The support vectors in SVMs are one of the best approaches to solving data patterns and can classify the linearly separable data set. Still, in the case of nonlinear data, the same decision boundary can not be used as it will perform inferior, and that is where the kernel trick comes into action.
The kernel trick allows the support vector to separate between nonlinear data classes and classify nonlinear data with the exact working mechanism.
Here, several functions are kernel tricks, and some popular kernel functions are linear, nonfunctions linear, polynomial, and sigmoid.
In this article, we discussed the support vector machine and some interview questions related to the same. This will help one answer these questions efficiently and correctly and enhance knowledge about this algorithm.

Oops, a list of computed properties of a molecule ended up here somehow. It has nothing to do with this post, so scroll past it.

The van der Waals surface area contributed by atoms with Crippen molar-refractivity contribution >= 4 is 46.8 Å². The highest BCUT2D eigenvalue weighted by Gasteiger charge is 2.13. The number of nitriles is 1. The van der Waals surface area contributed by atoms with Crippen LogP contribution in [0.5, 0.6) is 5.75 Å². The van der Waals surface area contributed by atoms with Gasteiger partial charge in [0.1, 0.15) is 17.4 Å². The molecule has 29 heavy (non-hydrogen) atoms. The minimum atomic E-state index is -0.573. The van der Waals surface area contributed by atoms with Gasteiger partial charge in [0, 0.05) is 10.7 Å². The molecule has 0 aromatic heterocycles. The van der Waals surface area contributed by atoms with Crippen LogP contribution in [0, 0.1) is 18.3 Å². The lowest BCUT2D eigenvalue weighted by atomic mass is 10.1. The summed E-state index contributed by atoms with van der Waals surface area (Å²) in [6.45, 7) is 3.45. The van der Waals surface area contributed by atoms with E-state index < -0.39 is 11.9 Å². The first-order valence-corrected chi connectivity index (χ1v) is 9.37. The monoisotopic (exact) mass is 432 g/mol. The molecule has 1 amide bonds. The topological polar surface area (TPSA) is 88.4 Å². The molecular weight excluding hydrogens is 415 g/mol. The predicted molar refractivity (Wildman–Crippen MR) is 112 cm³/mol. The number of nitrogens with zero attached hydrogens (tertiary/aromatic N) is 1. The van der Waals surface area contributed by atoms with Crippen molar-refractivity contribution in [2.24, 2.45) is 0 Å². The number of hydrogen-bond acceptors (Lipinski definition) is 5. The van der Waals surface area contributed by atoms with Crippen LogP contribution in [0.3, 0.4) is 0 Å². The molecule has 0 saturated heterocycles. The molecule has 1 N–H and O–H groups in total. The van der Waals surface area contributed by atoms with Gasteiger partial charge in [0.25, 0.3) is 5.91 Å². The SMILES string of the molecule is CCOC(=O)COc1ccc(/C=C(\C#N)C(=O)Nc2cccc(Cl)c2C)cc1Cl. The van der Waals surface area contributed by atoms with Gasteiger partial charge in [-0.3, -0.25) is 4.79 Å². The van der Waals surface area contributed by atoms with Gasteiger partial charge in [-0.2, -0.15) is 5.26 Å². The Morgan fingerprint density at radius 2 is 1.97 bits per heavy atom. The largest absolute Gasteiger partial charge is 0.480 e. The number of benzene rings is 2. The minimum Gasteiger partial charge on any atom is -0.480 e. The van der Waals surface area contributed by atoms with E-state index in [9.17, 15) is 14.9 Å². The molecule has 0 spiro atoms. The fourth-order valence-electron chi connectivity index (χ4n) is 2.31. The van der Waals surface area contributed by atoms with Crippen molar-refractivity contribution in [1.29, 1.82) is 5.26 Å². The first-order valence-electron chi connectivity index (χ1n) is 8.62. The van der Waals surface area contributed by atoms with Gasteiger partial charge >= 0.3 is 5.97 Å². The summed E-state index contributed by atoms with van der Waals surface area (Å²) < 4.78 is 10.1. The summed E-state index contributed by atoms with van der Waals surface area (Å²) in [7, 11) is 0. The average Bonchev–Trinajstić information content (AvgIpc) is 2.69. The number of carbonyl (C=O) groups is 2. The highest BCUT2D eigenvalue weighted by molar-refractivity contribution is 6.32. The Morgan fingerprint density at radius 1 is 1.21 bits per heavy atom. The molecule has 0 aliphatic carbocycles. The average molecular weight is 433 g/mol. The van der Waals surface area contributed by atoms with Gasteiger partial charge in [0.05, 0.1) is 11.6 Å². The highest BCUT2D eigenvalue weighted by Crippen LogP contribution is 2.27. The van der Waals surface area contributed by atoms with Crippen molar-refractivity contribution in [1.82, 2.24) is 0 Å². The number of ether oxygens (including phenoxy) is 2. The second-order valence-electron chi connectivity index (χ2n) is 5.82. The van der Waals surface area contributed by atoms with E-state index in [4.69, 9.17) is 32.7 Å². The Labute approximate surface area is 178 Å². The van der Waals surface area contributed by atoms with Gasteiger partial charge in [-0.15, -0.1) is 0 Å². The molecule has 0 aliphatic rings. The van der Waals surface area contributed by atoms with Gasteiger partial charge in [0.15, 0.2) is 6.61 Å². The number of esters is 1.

Some of the Key Takeaways from this article are:
- Support Vector Machines are one of the best-performing machine learning algorithms which use its support vector to classify the data and its classes.
- Complex margin support vectors do not allow data points to cross their respective vectors, whereas, in soft margin SVM, there are no complicated rules, and some of the data points travel the margin.
- A support vector machine is a nonparametric model that takes more time for training, but the algorithm’s learning is not limited.
- In the case of nonlinear data, the kernel function can be used in SVM to solve the data patterns.
Wants to contact the author?
Follow Parth Shukla @AnalyticsVidhya, LinkedIn for more content. Contact Parth Shukla @ Parth Shukla | Email to contact me.
The media shown in this article is not owned by Analytics Vidhya and is used at the Author’s discretion.
Leave a Reply Your email address will not be published. Required fields are marked *